Many a dark tone roamed inside the Muziekgebouw as lovers of daring, opinionated orchestral music gathered there one day after the Mayan calendar ended. Diverse interpretations of apocalyptic fantasies and prophecies unfolded during this night. Apocalyptic, in its literal Greek meaning: revealing, disclosing. Each piece presented a revelation of the natural world and it relation with human cultures.
Guatemalan poet Humberto Ak’abal, dressed traditionally, recited a series of his works written in the Mayan K’iche’ language. His poems reverberated like a church sermon, with some of his sounds distilled from the animal kingdom. To translate one poem: “The whole universe, like life, starts over continuously... Tomorrow is tomorrow: struggling with the unexpected, like all other days.”
Each instrument of the Radio Kamer Filharmonie operated as an essential gear in the busy symphonic mechanism of Silvestre Revueltas’ Sensemayá. The piece, composed in 1937, was inspired by Mexico in post-dictatorial times in which rituals of the citizenry were revived. Sensemayá described the tradition of “Matar la culebra” – killing the snake – an animal offering in carnival spirit. Lively instrument patterns kept rearranging the 7/8 groove, evoking an image of the ritual’s careful moments, tumultuous struggles and triumphant conclusions.
The concert hall’s roof opened up and its walls fell straight on their backs. From Ubirr, written in 1994 by Peter Sculthorpe, revealed to the public the large Australian outback. Tensed double bass drones and menacing waves of violins were stowed through the air like grim clouds. Then, as if the piece zoomed closer towards the land, Lies Beijerinck’s didgeridoo vigorously captured the power of flora and fauna. I was mesmerized by the constantly droning tone of wood, which Lies managed to gracefully double with a wide variety of animal callings, growls, screams and puffs. Sculthorpe once wrote: “Perhaps we now need to attune ourselves to this continent, to listen to the cry of the earth, as the Aborigines have done for many thousands of years”. There was a desolate beauty as the didgeridoo played alone in the large concert hall, and there was magic when it sounded in symbiosis with the waving structures of the string orchestra: the slow progression of nature versus the fast developments of culture. This piece proved that they can be majestically interwoven, if we continue to struggle for a fitting formula.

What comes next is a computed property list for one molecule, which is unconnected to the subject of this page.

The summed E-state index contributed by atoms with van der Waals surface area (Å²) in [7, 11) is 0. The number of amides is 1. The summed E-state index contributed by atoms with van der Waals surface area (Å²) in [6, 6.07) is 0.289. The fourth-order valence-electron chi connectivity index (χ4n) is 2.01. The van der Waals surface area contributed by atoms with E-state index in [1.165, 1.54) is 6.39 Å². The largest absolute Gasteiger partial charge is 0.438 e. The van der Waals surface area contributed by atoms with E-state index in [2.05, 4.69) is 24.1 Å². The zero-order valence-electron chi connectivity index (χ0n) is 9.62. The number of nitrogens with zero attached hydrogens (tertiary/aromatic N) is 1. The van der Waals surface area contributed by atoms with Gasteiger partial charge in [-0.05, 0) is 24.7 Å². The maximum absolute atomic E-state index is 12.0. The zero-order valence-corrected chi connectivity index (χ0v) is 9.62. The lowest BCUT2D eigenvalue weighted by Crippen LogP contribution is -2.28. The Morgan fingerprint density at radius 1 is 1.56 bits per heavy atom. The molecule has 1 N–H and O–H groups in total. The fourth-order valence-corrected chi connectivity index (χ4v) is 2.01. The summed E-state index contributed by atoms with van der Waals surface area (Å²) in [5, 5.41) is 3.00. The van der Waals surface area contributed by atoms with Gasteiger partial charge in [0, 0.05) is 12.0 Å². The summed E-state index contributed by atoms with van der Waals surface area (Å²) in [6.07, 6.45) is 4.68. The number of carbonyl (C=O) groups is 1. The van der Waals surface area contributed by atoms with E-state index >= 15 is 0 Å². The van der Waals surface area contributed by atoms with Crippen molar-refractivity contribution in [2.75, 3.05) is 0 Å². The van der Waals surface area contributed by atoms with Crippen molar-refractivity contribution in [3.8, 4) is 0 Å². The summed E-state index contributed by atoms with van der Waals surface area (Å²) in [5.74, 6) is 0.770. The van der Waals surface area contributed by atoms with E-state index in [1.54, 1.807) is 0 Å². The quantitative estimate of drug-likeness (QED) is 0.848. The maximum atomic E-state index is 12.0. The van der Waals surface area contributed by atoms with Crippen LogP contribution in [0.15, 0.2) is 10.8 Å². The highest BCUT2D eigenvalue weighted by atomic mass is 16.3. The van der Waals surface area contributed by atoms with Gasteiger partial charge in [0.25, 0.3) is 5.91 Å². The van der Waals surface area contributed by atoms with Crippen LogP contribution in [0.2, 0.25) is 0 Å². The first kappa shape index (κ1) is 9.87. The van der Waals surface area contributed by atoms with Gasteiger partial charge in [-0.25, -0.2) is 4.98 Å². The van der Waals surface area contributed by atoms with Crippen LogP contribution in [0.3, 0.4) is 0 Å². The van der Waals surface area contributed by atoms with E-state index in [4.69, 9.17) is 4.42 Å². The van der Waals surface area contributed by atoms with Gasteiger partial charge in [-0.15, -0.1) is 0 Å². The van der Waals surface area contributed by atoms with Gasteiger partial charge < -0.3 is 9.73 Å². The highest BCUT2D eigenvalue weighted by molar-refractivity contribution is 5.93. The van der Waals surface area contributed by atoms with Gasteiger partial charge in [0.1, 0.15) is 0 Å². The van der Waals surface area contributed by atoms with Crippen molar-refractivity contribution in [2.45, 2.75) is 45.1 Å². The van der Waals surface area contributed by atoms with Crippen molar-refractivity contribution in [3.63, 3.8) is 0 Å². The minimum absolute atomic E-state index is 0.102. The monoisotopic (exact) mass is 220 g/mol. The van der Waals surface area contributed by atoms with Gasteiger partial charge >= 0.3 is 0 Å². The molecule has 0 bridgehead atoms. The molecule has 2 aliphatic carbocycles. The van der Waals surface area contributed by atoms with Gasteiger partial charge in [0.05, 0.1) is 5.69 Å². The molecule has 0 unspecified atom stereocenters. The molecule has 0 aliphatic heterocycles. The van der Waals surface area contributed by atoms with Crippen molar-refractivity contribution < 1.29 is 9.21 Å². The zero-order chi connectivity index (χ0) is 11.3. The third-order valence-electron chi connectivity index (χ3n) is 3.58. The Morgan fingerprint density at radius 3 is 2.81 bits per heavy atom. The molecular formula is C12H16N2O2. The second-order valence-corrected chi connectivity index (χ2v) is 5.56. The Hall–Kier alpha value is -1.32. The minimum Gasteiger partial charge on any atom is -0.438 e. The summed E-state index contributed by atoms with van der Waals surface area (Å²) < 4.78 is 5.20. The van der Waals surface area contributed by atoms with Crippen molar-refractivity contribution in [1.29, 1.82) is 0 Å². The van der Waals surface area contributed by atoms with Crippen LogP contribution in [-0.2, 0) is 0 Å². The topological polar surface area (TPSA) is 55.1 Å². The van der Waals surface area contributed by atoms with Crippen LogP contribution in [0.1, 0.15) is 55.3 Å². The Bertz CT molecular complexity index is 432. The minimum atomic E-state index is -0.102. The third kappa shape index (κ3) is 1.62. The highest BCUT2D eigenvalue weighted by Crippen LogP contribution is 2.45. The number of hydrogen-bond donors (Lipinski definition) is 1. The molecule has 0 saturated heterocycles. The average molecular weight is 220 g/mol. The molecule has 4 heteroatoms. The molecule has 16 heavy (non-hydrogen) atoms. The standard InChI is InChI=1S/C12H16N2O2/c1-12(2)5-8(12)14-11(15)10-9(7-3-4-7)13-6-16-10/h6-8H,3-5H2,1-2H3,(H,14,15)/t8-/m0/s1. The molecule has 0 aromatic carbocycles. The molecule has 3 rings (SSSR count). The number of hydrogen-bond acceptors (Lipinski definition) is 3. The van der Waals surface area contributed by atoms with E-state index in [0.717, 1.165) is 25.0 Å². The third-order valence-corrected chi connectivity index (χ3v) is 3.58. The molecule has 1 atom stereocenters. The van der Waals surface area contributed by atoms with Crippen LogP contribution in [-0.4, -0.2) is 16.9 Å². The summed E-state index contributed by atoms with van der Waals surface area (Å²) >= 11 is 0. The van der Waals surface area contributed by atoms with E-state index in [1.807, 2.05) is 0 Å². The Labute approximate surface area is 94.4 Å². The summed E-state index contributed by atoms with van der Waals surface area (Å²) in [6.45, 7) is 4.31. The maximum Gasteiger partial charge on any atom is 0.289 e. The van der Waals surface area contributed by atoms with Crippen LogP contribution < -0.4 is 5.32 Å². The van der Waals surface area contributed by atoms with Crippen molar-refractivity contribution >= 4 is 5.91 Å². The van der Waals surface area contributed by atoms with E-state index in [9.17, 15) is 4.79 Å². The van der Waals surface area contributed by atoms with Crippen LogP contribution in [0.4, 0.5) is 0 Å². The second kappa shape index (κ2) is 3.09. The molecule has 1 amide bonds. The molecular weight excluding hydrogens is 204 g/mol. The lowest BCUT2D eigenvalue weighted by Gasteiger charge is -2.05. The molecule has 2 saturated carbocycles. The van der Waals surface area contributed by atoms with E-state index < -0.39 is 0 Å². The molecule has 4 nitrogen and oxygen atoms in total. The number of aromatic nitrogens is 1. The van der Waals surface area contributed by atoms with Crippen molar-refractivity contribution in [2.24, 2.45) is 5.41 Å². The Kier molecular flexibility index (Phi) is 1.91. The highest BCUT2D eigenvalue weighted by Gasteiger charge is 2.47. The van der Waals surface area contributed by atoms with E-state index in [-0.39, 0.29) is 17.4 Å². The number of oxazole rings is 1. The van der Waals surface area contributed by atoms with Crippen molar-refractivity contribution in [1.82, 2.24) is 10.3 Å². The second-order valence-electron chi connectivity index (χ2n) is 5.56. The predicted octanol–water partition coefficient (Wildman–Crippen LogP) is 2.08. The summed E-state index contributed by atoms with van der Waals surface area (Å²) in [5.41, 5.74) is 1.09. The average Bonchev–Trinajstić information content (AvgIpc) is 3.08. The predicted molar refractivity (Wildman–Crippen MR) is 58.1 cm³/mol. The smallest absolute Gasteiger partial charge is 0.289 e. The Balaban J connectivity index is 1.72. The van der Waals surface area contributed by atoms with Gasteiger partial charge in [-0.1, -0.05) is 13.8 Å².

David Dramm’s Disconnect (2012) ingeniously contrasted pre-apocalyptic chaos with post-apocalyptic stillness. Bombastic orchestral stabs and zig-zagging rhythms revealed the panic of an inevitably approaching end. This bold romantic drama was pushed even further by reversed orchestral samples coming from the speakers. Then suddenly a hard cut: the end came. Or rather a new beginning. The sound of beeping telephones and out-of-service messages. “We’re sorry, your call can not be completed”, overlayed with droning, ambient string chords that sounded from the speakers. There was a sense of relief as the atmosphere was freed from chaos, until reversed orchestral samples, loud bangs on the timpani and a creeping brass section lead up to a new drama. In the end the old world gave up, leaving behind solely a super soft, soothing vibraphone chord that ringed on for minutes. Nothing of the old world was left, but it felt alright.
Jan Vriend was commissioned to musically interpret ancient Mayan culture and did so with the help of Humberto Ak’abal, from whom he requested new lyrics inspired by the Mayan calendar. These poems in Mayan K’iche’, a language closely related to ancient Mayan culture, appeared in both Ak’abal’s recitals and in the symphony, Koyopa’ – Oxlajuj Baqtun, which had its world première on this night. From close to distant, harmonic to unharmonic, soft to loud: the choir and vocal soloists engaged in a complex, vivid discussion. Vriend perhaps hinted at the (for their time) experimental classical mishmashes that Boulez, Debussy or Stravinsky shaped. The well placed percussion, with its very well executed climaxes, must definitely be mentioned as it lifted the vocals to an intenser platform, and at times added a tribal vibe to the atmosphere.
Giacinto Scelsi has become one of my favorite composers since I started to explore the darkest and heaviest side of the modern classical spectrum. Scelsi understood that traditional Western harmonic structures were somewhat distracting from the intricate details of instrument textures. In his 1959 series of compositions called Quattro Pezzi per orchestra he strove to limit the instruments to a single pitch as much as possible. In this process he pushed the envelope for textural articulations, swaying smoothly between wafer-thin fragility and wringing disturbance. In Uaxuctum (1966) Scelsi re-used elements from these “minimalist” tendencies and threw them into a pandemoniac atmosphere. Both the estranging tonality and the sudden rhythms continued to surprise me during tonight’s performance. Many textures passed by with a powerful, mysterious impact, like a group of roaring double basses, creepy up-close hissing from the amplified solo vocalists, painfully bending choir vocals and death-blow percussive climaxes. Cutting through the dark and droning madness were some almost funny elements like a jazz-textured trumpet or an electronic sweep from the ondes Martenot. Disturbingly funny – Scelsi could even do that.